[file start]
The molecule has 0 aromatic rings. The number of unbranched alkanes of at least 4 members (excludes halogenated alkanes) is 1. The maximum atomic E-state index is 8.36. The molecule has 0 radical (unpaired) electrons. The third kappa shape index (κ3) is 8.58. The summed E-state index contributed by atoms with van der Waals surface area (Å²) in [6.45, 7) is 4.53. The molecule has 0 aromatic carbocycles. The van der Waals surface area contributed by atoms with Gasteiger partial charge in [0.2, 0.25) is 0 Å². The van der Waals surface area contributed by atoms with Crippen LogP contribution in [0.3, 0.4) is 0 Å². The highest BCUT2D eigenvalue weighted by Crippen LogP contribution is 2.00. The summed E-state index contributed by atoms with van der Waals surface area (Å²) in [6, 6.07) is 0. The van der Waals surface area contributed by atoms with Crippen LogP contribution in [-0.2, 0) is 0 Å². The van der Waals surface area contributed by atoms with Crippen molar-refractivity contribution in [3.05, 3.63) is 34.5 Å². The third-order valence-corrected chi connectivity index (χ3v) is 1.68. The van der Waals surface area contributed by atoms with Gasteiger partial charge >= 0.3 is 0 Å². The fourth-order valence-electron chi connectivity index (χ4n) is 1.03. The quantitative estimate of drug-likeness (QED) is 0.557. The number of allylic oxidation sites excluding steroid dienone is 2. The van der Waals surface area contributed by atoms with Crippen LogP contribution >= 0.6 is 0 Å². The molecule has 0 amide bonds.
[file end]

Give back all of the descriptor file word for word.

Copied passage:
The molecule has 0 aromatic rings. The number of unbranched alkanes of at least 4 members (excludes halogenated alkanes) is 1. The maximum atomic E-state index is 8.36. The molecule has 0 radical (unpaired) electrons. The third kappa shape index (κ3) is 8.58. The summed E-state index contributed by atoms with van der Waals surface area (Å²) in [6.45, 7) is 4.53. The molecule has 0 aromatic carbocycles. The van der Waals surface area contributed by atoms with Gasteiger partial charge in [0.2, 0.25) is 0 Å². The van der Waals surface area contributed by atoms with Crippen LogP contribution in [0.3, 0.4) is 0 Å². The highest BCUT2D eigenvalue weighted by Crippen LogP contribution is 2.00. The summed E-state index contributed by atoms with van der Waals surface area (Å²) in [6, 6.07) is 0. The van der Waals surface area contributed by atoms with Crippen LogP contribution in [-0.2, 0) is 0 Å². The van der Waals surface area contributed by atoms with Crippen molar-refractivity contribution in [3.05, 3.63) is 34.5 Å². The third-order valence-corrected chi connectivity index (χ3v) is 1.68. The van der Waals surface area contributed by atoms with Gasteiger partial charge >= 0.3 is 0 Å². The fourth-order valence-electron chi connectivity index (χ4n) is 1.03. The quantitative estimate of drug-likeness (QED) is 0.557. The number of allylic oxidation sites excluding steroid dienone is 2. The van der Waals surface area contributed by atoms with Crippen LogP contribution >= 0.6 is 0 Å². The molecule has 0 amide bonds.